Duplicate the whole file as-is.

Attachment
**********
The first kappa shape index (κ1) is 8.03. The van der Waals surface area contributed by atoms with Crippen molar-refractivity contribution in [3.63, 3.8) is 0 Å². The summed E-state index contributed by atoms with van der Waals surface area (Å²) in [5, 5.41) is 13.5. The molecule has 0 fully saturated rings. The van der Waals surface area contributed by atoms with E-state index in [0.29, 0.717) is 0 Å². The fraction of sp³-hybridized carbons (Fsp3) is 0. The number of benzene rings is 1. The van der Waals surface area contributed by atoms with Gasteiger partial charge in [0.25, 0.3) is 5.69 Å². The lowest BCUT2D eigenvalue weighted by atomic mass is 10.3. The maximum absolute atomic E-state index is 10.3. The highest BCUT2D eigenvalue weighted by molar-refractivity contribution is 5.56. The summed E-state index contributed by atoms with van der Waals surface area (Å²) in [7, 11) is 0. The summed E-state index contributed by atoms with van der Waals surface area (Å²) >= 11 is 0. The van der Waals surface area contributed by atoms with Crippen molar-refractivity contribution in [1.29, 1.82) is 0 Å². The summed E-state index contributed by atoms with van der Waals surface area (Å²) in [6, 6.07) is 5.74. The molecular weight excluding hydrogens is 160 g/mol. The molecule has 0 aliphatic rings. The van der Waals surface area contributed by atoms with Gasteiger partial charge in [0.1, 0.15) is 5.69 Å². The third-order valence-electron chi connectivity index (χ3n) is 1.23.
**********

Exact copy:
The first kappa shape index (κ1) is 8.03. The van der Waals surface area contributed by atoms with Crippen molar-refractivity contribution in [3.63, 3.8) is 0 Å². The summed E-state index contributed by atoms with van der Waals surface area (Å²) in [5, 5.41) is 13.5. The molecule has 0 fully saturated rings. The van der Waals surface area contributed by atoms with E-state index in [0.29, 0.717) is 0 Å². The fraction of sp³-hybridized carbons (Fsp3) is 0. The number of benzene rings is 1. The van der Waals surface area contributed by atoms with Gasteiger partial charge in [0.25, 0.3) is 5.69 Å². The lowest BCUT2D eigenvalue weighted by atomic mass is 10.3. The maximum absolute atomic E-state index is 10.3. The highest BCUT2D eigenvalue weighted by molar-refractivity contribution is 5.56. The summed E-state index contributed by atoms with van der Waals surface area (Å²) in [7, 11) is 0. The summed E-state index contributed by atoms with van der Waals surface area (Å²) >= 11 is 0. The van der Waals surface area contributed by atoms with Crippen molar-refractivity contribution in [1.29, 1.82) is 0 Å². The summed E-state index contributed by atoms with van der Waals surface area (Å²) in [6, 6.07) is 5.74. The molecular weight excluding hydrogens is 160 g/mol. The molecule has 0 aliphatic rings. The van der Waals surface area contributed by atoms with Gasteiger partial charge in [0.1, 0.15) is 5.69 Å². The third-order valence-electron chi connectivity index (χ3n) is 1.23.